I wonder if that's a function of being a writer ("Man, I could write this stuff myself"), although I do see it mentioned often in reviews so maybe not.

Invariably bad reviews mention slowness as a big issue. I feel like I have a huge tolerance for slowness but everyone has his/her own speed limit below which they cannot go.

Oh! And also, when characters act one way in one chapter and then completely the opposite in another because the plot demands it-- bleh. That bugs me big time.

#19 - July 11, 2013, 04:41 PM
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There has to be someone I like.
#20 - July 11, 2013, 05:02 PM

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- no plot, or a too slow-moving plot - I can think of a trilogy that really should have been a duet but seemingly got padded out to become three books.

- excessive description - I often find myself skipping over paragraphs of description, even in mysteries. Then I have to go back and reread to find important clues. This kills the suspense and pace.

- main character isn't likeable

- poor editing or copy editing - Although this isn't usually the writer's fault, I have stopped reading books when there are too many obvious mistakes.

- didacticism
#21 - July 11, 2013, 07:52 PM
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No quickly and easily discernible plot drives me bonkers and I quickly wave bye bye to the booky :)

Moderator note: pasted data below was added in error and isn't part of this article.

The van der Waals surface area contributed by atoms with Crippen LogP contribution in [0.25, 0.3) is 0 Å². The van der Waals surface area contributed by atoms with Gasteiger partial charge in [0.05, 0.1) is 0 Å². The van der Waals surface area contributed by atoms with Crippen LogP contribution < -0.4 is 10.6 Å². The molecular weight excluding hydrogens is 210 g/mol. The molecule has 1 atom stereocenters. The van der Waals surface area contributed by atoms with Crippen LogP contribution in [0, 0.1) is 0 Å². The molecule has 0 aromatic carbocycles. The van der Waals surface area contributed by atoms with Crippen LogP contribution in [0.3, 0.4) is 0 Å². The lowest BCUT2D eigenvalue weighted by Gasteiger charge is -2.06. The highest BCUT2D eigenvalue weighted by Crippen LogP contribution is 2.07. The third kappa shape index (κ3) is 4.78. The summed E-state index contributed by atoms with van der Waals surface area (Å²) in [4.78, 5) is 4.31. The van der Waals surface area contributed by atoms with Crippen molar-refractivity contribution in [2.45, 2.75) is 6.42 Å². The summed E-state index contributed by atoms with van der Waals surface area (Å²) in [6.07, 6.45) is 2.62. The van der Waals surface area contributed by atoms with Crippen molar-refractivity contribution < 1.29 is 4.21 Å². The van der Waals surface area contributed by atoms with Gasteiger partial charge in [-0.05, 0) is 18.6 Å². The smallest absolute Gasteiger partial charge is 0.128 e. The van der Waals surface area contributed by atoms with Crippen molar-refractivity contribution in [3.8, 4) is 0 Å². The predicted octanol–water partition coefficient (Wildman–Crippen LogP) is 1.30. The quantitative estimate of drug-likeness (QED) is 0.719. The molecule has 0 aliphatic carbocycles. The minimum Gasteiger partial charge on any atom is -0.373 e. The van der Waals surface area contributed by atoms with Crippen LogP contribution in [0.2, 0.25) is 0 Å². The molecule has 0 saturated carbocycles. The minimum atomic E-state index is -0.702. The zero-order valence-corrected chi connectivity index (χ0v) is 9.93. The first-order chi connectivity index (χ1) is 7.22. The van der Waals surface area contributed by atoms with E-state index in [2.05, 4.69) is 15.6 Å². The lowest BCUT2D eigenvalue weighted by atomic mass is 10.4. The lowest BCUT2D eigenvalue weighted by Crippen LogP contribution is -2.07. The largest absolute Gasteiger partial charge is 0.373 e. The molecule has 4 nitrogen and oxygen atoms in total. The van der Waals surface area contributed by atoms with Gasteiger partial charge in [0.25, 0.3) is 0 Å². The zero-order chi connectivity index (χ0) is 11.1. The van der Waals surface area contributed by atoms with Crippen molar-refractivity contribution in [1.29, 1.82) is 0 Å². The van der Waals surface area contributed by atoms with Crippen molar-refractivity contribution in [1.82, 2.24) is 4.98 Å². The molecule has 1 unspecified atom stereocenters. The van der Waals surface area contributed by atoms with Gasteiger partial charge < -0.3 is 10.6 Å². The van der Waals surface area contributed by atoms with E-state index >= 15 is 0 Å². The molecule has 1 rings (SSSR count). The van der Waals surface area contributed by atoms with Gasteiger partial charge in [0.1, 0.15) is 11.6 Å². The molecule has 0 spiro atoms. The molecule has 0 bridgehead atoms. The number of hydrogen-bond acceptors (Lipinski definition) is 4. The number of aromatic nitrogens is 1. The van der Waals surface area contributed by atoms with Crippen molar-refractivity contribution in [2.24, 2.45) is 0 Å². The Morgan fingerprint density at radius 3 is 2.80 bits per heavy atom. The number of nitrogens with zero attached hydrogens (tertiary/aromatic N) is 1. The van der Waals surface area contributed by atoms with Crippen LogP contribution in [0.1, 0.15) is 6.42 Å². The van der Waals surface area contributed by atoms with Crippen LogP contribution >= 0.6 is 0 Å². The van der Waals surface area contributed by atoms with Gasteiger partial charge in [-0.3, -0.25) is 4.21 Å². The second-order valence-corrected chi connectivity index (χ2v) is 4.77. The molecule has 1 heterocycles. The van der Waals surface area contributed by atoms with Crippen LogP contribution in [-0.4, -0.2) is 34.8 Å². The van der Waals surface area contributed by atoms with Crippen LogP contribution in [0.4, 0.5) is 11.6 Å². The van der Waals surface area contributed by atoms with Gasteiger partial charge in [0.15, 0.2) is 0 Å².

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#22 - July 12, 2013, 11:25 AM

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I usually give a book fifty pages before I give up on it.

Fiction: If the story isn't believable, if the style is off-putting or pretentious, too much telling not enough showing, boring and wordy, too predictable, clunky writing--any of those will do it. Some books are poorly written, but the story is fascinating--so I'll keep reading. Or if the writing is fantastic, I might put up with a slow plot.

Memoirs: Lately I've been reading memoirs with a narrator who doesn't seem to be telling the whole truth. I'll usually finish this kind of book anyway. Sometimes a book will get better in the second half.

Nonfiction: I read a lot of science and some history--but I don't like nonfiction that's too technical or academic. It has to be concise and have something interesting and relevant to say.

And nothing is more infuriating than a book that's deadly dull but has a whole slew of five star reviews on Amazon. (I've been fooled more than once.)
#23 - July 12, 2013, 01:09 PM